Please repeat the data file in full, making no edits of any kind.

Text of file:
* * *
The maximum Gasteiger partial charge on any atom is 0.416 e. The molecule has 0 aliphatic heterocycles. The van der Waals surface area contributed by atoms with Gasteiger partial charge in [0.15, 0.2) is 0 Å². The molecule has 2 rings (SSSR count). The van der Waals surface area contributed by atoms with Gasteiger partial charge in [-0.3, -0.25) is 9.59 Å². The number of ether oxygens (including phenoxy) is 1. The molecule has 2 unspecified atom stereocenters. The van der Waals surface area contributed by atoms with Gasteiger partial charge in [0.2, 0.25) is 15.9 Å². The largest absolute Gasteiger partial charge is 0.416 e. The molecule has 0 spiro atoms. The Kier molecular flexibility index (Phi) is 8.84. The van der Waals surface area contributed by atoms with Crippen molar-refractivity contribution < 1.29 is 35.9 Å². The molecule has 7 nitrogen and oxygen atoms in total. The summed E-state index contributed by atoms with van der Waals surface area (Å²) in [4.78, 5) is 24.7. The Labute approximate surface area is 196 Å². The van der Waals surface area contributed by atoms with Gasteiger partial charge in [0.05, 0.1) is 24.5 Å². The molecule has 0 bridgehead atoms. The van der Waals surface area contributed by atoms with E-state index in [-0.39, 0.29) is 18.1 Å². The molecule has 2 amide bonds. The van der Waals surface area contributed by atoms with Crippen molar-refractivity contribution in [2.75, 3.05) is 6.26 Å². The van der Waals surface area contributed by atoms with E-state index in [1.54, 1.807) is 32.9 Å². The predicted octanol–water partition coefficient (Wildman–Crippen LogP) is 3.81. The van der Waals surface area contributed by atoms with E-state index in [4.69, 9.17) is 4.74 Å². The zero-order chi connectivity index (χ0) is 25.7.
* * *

The maximum Gasteiger partial charge on any atom is 0.416 e. The molecule has 0 aliphatic heterocycles. The van der Waals surface area contributed by atoms with Gasteiger partial charge in [0.15, 0.2) is 0 Å². The molecule has 2 rings (SSSR count). The van der Waals surface area contributed by atoms with Gasteiger partial charge in [-0.3, -0.25) is 9.59 Å². The number of ether oxygens (including phenoxy) is 1. The molecule has 2 unspecified atom stereocenters. The van der Waals surface area contributed by atoms with Gasteiger partial charge in [0.2, 0.25) is 15.9 Å². The largest absolute Gasteiger partial charge is 0.416 e. The molecule has 0 spiro atoms. The Kier molecular flexibility index (Phi) is 8.84. The van der Waals surface area contributed by atoms with Crippen molar-refractivity contribution < 1.29 is 35.9 Å². The molecule has 7 nitrogen and oxygen atoms in total. The summed E-state index contributed by atoms with van der Waals surface area (Å²) in [4.78, 5) is 24.7. The Labute approximate surface area is 196 Å². The van der Waals surface area contributed by atoms with Gasteiger partial charge in [0.05, 0.1) is 24.5 Å². The molecule has 0 bridgehead atoms. The van der Waals surface area contributed by atoms with E-state index in [-0.39, 0.29) is 18.1 Å². The molecule has 2 amide bonds. The van der Waals surface area contributed by atoms with Crippen molar-refractivity contribution in [2.75, 3.05) is 6.26 Å². The van der Waals surface area contributed by atoms with E-state index in [1.54, 1.807) is 32.9 Å². The predicted octanol–water partition coefficient (Wildman–Crippen LogP) is 3.81. The van der Waals surface area contributed by atoms with E-state index in [4.69, 9.17) is 4.74 Å². The zero-order chi connectivity index (χ0) is 25.7.